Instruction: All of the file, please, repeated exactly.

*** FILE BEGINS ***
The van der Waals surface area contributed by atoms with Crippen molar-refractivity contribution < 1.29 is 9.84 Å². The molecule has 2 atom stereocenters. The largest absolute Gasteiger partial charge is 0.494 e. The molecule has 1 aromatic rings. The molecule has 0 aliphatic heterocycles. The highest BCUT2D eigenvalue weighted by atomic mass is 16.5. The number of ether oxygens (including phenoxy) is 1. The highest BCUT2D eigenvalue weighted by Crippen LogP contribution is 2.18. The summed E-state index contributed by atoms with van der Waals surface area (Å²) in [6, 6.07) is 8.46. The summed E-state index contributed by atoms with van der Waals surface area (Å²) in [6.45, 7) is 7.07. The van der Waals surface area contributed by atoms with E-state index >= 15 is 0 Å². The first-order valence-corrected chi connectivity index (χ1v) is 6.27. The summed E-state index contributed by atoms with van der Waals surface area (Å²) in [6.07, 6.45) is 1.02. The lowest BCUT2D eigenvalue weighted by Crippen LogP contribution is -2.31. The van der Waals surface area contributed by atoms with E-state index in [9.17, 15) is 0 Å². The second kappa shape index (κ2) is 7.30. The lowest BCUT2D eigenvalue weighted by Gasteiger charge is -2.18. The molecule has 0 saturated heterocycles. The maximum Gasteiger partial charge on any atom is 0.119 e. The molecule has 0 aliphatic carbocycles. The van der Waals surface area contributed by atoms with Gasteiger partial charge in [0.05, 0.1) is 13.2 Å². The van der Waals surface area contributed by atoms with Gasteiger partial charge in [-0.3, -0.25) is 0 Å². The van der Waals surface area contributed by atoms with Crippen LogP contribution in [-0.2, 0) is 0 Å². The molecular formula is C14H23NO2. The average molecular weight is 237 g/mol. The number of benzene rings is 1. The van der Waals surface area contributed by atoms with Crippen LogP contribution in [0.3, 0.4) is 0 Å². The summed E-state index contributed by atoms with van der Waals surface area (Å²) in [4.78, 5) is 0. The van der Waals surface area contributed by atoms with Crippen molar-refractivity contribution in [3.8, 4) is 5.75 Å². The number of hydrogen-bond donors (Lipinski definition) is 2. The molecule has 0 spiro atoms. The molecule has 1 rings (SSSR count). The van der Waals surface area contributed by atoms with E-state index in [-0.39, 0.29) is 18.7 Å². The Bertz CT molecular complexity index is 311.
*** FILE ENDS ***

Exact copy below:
The van der Waals surface area contributed by atoms with Crippen molar-refractivity contribution < 1.29 is 9.84 Å². The molecule has 2 atom stereocenters. The largest absolute Gasteiger partial charge is 0.494 e. The molecule has 1 aromatic rings. The molecule has 0 aliphatic heterocycles. The highest BCUT2D eigenvalue weighted by atomic mass is 16.5. The number of ether oxygens (including phenoxy) is 1. The highest BCUT2D eigenvalue weighted by Crippen LogP contribution is 2.18. The summed E-state index contributed by atoms with van der Waals surface area (Å²) in [6, 6.07) is 8.46. The summed E-state index contributed by atoms with van der Waals surface area (Å²) in [6.45, 7) is 7.07. The van der Waals surface area contributed by atoms with E-state index >= 15 is 0 Å². The first-order valence-corrected chi connectivity index (χ1v) is 6.27. The summed E-state index contributed by atoms with van der Waals surface area (Å²) in [6.07, 6.45) is 1.02. The lowest BCUT2D eigenvalue weighted by Crippen LogP contribution is -2.31. The van der Waals surface area contributed by atoms with E-state index in [9.17, 15) is 0 Å². The second kappa shape index (κ2) is 7.30. The lowest BCUT2D eigenvalue weighted by Gasteiger charge is -2.18. The molecule has 0 saturated heterocycles. The maximum Gasteiger partial charge on any atom is 0.119 e. The molecule has 0 aliphatic carbocycles. The van der Waals surface area contributed by atoms with Gasteiger partial charge in [0.05, 0.1) is 13.2 Å². The van der Waals surface area contributed by atoms with Gasteiger partial charge in [-0.3, -0.25) is 0 Å². The van der Waals surface area contributed by atoms with Crippen LogP contribution in [-0.2, 0) is 0 Å². The molecular formula is C14H23NO2. The average molecular weight is 237 g/mol. The number of benzene rings is 1. The van der Waals surface area contributed by atoms with Crippen LogP contribution in [0.3, 0.4) is 0 Å². The summed E-state index contributed by atoms with van der Waals surface area (Å²) in [4.78, 5) is 0. The van der Waals surface area contributed by atoms with Crippen molar-refractivity contribution in [3.8, 4) is 5.75 Å². The number of hydrogen-bond donors (Lipinski definition) is 2. The molecule has 0 spiro atoms. The molecule has 1 rings (SSSR count). The van der Waals surface area contributed by atoms with E-state index in [-0.39, 0.29) is 18.7 Å². The Bertz CT molecular complexity index is 311.